Pat Longman, a revolutionary socialist for 44 years and an activist in the AWL tendency for most of 39 years, died on 2 August 2010, at the age of 59, from chronic liver disease.
Revolutionary politics and organisation are, wrote Trotsky in the Transitional Programme, “carried it on the shoulders” of one “generation” of activists to another.
With Pat’s death, we have lost one of the surviving few pairs of shoulders that have carried the programme and the organisation of the AWL tendency through from the 1960s generation to today.
Pat was born on 21 December 1950 into a working-class family in Enfield, north London. Her father was a trade union activist in the print industry, though not particularly active in politics.
Pat joined the then-lively Labour Party youth movement in 1966, and then IS (the forerunner of the SWP). She left school early and first went to a secretarial college, which in those days was training for a lifetime of working in "typing pools", armies of women hammering at typewriters eight hours a day.
She rebelled, quit, and made her way to university. While a student, she joined our tendency, in 1971.
The commitment she made at the age of 15 was for life. On finishing university and moving back to London, Pat took it for granted that she would chose a job on the basis of what was politically useful, and followed her father into the then strongly-unionised print industry, working at the Financial Times and then in typesetting firms. Technological change made her job obsolete, and in later years she had to earn a living by writing abstracts and précis.
She was our tendency's most prominent and consistent activist in the lively feminist movements of the early 1970s.
The term "veteran Trotskyist" calls up an image of a shrill-voiced harridan, finger always poised for strident polemic. That is mostly hostile caricature, but there is a grain of truth in it. To be an effective revolutionary activist, and over a long period, requires a certain brashness and the confidence, the will, and the ability to speak your mind even when in a small minority facing a hostile crowd.
Pat was as far from the hostile caricature as you can imagine: not only slight of figure, but mild-mannered, quiet, and reserved to the point of being cryptic. I worked with her politically, and often closely, over four decades, and loved her dearly, as my best friend, for many years, but never felt I knew her well.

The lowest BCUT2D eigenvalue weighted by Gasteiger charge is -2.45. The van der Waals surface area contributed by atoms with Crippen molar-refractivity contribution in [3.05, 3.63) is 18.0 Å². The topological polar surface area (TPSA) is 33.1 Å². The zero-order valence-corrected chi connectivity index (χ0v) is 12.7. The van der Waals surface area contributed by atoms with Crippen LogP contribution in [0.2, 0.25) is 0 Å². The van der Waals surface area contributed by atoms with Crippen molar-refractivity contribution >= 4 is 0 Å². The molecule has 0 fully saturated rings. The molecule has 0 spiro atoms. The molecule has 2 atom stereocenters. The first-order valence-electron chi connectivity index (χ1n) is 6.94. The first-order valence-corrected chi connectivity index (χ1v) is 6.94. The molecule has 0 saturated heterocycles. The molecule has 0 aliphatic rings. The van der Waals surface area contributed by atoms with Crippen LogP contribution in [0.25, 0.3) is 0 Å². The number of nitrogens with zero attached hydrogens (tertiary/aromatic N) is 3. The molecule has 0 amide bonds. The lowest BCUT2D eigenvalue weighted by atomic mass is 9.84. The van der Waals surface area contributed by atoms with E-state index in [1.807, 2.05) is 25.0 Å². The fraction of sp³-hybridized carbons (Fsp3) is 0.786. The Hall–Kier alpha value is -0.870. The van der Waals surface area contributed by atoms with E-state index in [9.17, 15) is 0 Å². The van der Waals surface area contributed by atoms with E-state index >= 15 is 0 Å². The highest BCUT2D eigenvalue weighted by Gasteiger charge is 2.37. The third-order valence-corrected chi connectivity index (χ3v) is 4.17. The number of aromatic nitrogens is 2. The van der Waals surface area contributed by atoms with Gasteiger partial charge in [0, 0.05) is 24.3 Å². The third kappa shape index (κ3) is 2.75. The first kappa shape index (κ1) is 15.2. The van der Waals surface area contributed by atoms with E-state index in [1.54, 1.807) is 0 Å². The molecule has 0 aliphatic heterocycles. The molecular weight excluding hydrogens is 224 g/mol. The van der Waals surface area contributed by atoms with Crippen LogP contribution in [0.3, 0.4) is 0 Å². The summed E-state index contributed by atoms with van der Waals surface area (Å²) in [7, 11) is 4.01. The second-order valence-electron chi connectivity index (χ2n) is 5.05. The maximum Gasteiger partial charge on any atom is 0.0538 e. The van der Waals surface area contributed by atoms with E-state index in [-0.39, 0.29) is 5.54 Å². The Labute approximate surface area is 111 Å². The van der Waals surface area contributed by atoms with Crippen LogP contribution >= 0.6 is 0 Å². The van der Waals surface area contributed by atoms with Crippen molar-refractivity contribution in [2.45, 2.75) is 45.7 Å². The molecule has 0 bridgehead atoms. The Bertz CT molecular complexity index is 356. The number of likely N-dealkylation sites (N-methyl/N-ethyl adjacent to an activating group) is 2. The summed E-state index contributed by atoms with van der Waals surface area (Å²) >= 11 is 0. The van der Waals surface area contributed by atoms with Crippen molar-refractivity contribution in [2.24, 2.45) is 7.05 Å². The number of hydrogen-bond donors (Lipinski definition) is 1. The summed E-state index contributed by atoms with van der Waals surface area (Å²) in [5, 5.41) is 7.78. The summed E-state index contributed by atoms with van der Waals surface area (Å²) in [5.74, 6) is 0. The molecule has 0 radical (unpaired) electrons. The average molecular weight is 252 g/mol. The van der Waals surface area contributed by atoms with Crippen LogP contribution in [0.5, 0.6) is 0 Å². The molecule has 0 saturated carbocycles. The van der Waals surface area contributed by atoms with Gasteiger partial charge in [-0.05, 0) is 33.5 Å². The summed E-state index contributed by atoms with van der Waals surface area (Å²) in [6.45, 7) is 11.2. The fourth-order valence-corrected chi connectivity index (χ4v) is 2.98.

She was a woman of unexpected strengths. Under the diffident manner there was a strip of steel.
She was a good public speaker, even to very large audiences. She was an effective activist in unions and campaigns. In the 1990s, while living in Worksop, she was involved in a workplace occupation to stop the closure of the training centre where she was then working.
It is a great pity that she did not write more, for everything she wrote was lucid and crisp. Pat was a "Marxist intellectual". It was characteristic of her that around 2000, when AWL started a drive to get our people to study Capital, Pat was the first AWL activist outside London to start a Capital study group in her area, Nottingham, and that she carried the effort through successfully despite scepticism from others in the local AWL branch.
Pat was not so good as an organiser (on that, more later), but again, it was characteristic of her that, instead of passively accepting a limitation, in 2008, already suffering from the disease that would kill her, she took on the job of organising her AWL branch, and carried it through until she was forced to withdraw by worsening health.
The way Pat joined our tendency, which was also the way I first met her, tell us a lot about her.
It was early October 1971. Pat was still three months short of her 21st birthday. We were organised as the Trotskyist Tendency inside IS (forerunner of the SWP). The IS/SWP leadership had just launched a campaign to expel us – triggered by our active dissent from their switch to a “keep Britain out” line on the European Union – which would end with us being evicted at a special IS/SWP conference in December.
Our local IS/SWP branch, in Stoke-on-Trent, met to discuss the proposed expulsion. Pat had been at her parents' home in Enfield over the summer, and came back to Stoke for the university term just in time for the meeting. I was also new in the area, so I'd never met her before.
The branch leadership was loyalist. The debate at the meeting was very one-sided: me against a string of speakers vehemently supporting the expulsion.
Pat was silent, but after the end of the meeting she agreed to talk to me. If I'd known some more background, I might have thought it wasted effort even to ask her to talk.
Because of her youth and her diffident manner, Pat had a status in the branch like that of a favoured little sister in a big family. She was not a dissident or malcontent. If she should become discontented, then the obvious place for her to go was not our tendency: her current boyfriend was a prominent and articulate member of the International Marxist Group (forerunner of today's Socialist Resistance: in those days, a lively group with some élan).
The other bits of background I didn't know were decisive. Pat was already an activist of five years' standing, relatively well-read; and she had a lucid brain and a will of steel on important issues.
We talked for two hours. Pat did not dither. She opposed the expulsion and she joined our tendency then and there.
The rest of the branch were shocked, and applied what pressure they could.